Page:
Wednesday, February 08, 2006

That's a Nice Looking Glass You've Got There, Alice
Good morning Mr. and Mrs. America and all the ships at sea . . . here now the news, where practically nothing is what it seems to be.

--Little Georgie Deutsch has resigned from his public affairs post at NASA, after it was revealed that he never actually graduated from Texas A&M. You'd think his government background check might have included confirming the major points of his resume. Then again, if your politics are correct, the rest of it is just details, right? Deutsch's resignation isn't going to fix the problem of the administration politicizing science and making stuff up out of whole cloth and Bible verses, but it's nice to see at least one sanctimonious Republican twit get his comeuppance.

--The cartoon controversy is continuing. Editors at the New York Press, an alt-weekly, quit their jobs late yesterday when the paper's management changed its mind at the last minute and refused to print the cartoons, after the paper had vigorously criticized other print outlets for refusing to print them. A blogger named Boozhy wrote about the resignations overnight, and received an interesting comment from a reader. (Scroll down to the first comment after the post.) The reader says publication of the cartoons, which first occurred last September in Denmark and only recently in other European countries, is part of a plot by the shadowy Bilderberg Group, which is supposed to be running the world in many shadowy ways, and which has close ties to the Danish newspaper that started the whole thing. By inflaming the Muslim world, he says, the West will have an easier time justifying the annihilation of it in the name of security. I don't think I buy it, but with the bar for stone-crazy-but-plausible as low as it is right now, I can't discount it, either.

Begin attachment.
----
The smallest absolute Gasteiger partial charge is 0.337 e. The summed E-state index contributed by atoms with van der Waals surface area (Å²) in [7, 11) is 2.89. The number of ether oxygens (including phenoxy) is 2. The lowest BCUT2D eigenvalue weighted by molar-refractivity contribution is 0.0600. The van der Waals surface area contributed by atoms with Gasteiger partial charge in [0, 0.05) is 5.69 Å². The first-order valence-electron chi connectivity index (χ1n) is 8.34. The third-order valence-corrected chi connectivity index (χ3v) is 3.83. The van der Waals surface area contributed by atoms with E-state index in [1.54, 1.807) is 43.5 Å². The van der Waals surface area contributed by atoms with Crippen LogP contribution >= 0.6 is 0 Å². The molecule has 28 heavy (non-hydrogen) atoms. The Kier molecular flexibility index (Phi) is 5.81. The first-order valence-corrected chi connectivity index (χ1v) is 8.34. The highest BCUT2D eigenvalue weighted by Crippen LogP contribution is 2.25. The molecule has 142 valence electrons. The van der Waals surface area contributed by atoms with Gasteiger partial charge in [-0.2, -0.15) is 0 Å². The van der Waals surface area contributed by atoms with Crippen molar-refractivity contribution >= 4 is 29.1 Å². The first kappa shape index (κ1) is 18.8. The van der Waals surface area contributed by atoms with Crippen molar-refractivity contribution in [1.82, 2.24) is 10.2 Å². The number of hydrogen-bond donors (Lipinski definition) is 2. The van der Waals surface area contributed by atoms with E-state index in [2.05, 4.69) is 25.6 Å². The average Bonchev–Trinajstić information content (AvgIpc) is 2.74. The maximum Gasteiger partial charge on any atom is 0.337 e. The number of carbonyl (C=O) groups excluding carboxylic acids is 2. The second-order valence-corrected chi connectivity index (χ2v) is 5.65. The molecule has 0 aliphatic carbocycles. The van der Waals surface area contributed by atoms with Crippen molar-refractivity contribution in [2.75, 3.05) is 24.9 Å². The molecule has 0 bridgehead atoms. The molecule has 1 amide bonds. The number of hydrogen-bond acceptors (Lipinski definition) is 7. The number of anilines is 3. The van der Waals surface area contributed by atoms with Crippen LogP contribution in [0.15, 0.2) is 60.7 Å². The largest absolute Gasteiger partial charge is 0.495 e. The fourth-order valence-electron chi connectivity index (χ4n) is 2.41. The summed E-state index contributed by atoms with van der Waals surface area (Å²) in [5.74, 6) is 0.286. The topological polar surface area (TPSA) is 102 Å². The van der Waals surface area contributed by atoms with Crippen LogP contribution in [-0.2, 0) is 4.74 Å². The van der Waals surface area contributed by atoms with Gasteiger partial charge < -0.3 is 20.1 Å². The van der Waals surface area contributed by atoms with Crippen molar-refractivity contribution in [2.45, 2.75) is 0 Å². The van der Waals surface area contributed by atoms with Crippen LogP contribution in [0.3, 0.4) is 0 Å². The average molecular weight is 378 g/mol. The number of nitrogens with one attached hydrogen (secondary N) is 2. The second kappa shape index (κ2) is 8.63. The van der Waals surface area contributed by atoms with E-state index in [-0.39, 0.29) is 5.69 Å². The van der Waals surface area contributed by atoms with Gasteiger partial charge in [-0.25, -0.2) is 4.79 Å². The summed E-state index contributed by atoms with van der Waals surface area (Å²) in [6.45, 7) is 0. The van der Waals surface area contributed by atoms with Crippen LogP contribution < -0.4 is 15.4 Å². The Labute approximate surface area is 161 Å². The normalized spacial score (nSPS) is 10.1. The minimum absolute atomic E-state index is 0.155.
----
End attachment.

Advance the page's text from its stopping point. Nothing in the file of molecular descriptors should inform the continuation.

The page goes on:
--I thought that the bill I wrote about Monday, mandating that Wisconsin kids up to age eight be belted into child safety seats in cars, was still in commmittee. (According to the State Assembly's database, it was.) But the governor signed it into law yesterday. The bill was proposed and passed in response to federal initiatives, and the state can now get a chunk of federal highway money it would otherwise have lost. There's nothing wrong with the bill, really. What makes it seem absurd, as I noted Monday, is another bill before the Legislature that would lower the hunting age to eight. Remember, guns don't kill people--cars do.

Recommended Reading: Martin Luther King's legacy has been sanded off quite a bit since the political backlash against all things '60s began in the Nixon years. For a lot of Americans, especially conservatives, he's now a cartoon symbol of a bland and non-threatening "equality." Banished from historical memory is the radical nature of his politics, on subjects ranging from economic justice to war and peace. The real, radical King, and not the safe symbol, was invoked again and again at Coretta Scott King's funeral, which is why conservative commentators are losing their minds about the terrible and unseemly spectacle liberals made of themselves yesterday. Steve Gilliard at the News Blog, who is African American, goes off on the idiocy and hypocrisy in fine style here.

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